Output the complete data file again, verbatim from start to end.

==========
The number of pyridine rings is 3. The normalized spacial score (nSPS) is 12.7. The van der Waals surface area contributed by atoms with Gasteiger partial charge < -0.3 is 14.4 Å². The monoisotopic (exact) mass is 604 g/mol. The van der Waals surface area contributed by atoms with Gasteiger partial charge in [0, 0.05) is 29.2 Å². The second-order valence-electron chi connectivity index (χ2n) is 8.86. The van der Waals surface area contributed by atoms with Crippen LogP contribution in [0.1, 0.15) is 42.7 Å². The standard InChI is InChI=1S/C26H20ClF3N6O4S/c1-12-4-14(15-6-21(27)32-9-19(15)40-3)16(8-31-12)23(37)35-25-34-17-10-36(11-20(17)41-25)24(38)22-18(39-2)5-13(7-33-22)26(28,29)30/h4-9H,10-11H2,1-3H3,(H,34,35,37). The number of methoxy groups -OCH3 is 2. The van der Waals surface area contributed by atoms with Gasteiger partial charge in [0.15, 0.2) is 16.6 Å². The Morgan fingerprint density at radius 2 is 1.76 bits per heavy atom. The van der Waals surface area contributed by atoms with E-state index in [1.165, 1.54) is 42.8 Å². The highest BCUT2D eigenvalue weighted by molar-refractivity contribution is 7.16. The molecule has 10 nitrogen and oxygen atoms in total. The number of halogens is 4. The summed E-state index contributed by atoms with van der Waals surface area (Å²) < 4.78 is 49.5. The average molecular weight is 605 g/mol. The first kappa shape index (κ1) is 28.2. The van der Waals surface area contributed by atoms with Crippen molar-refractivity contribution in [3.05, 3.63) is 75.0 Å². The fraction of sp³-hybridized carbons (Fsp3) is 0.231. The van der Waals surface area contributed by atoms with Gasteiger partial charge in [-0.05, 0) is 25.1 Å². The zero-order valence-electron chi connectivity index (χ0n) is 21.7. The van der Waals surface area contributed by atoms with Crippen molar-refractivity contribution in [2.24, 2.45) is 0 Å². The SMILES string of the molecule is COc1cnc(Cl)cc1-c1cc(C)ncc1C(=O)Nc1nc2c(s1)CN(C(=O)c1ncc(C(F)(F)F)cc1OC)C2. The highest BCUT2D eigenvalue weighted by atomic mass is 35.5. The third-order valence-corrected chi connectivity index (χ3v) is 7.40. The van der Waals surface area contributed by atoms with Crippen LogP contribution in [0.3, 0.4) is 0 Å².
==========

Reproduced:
The number of pyridine rings is 3. The normalized spacial score (nSPS) is 12.7. The van der Waals surface area contributed by atoms with Gasteiger partial charge < -0.3 is 14.4 Å². The monoisotopic (exact) mass is 604 g/mol. The van der Waals surface area contributed by atoms with Gasteiger partial charge in [0, 0.05) is 29.2 Å². The second-order valence-electron chi connectivity index (χ2n) is 8.86. The van der Waals surface area contributed by atoms with Crippen LogP contribution in [0.1, 0.15) is 42.7 Å². The standard InChI is InChI=1S/C26H20ClF3N6O4S/c1-12-4-14(15-6-21(27)32-9-19(15)40-3)16(8-31-12)23(37)35-25-34-17-10-36(11-20(17)41-25)24(38)22-18(39-2)5-13(7-33-22)26(28,29)30/h4-9H,10-11H2,1-3H3,(H,34,35,37). The number of methoxy groups -OCH3 is 2. The van der Waals surface area contributed by atoms with Gasteiger partial charge in [0.15, 0.2) is 16.6 Å². The Morgan fingerprint density at radius 2 is 1.76 bits per heavy atom. The van der Waals surface area contributed by atoms with E-state index in [1.165, 1.54) is 42.8 Å². The highest BCUT2D eigenvalue weighted by molar-refractivity contribution is 7.16. The molecule has 10 nitrogen and oxygen atoms in total. The number of halogens is 4. The summed E-state index contributed by atoms with van der Waals surface area (Å²) < 4.78 is 49.5. The average molecular weight is 605 g/mol. The first kappa shape index (κ1) is 28.2. The van der Waals surface area contributed by atoms with Crippen molar-refractivity contribution in [3.05, 3.63) is 75.0 Å². The fraction of sp³-hybridized carbons (Fsp3) is 0.231. The van der Waals surface area contributed by atoms with Gasteiger partial charge in [-0.05, 0) is 25.1 Å². The zero-order valence-electron chi connectivity index (χ0n) is 21.7. The van der Waals surface area contributed by atoms with Crippen molar-refractivity contribution in [2.24, 2.45) is 0 Å². The SMILES string of the molecule is COc1cnc(Cl)cc1-c1cc(C)ncc1C(=O)Nc1nc2c(s1)CN(C(=O)c1ncc(C(F)(F)F)cc1OC)C2. The highest BCUT2D eigenvalue weighted by atomic mass is 35.5. The third-order valence-corrected chi connectivity index (χ3v) is 7.40. The van der Waals surface area contributed by atoms with Crippen LogP contribution in [0.3, 0.4) is 0 Å².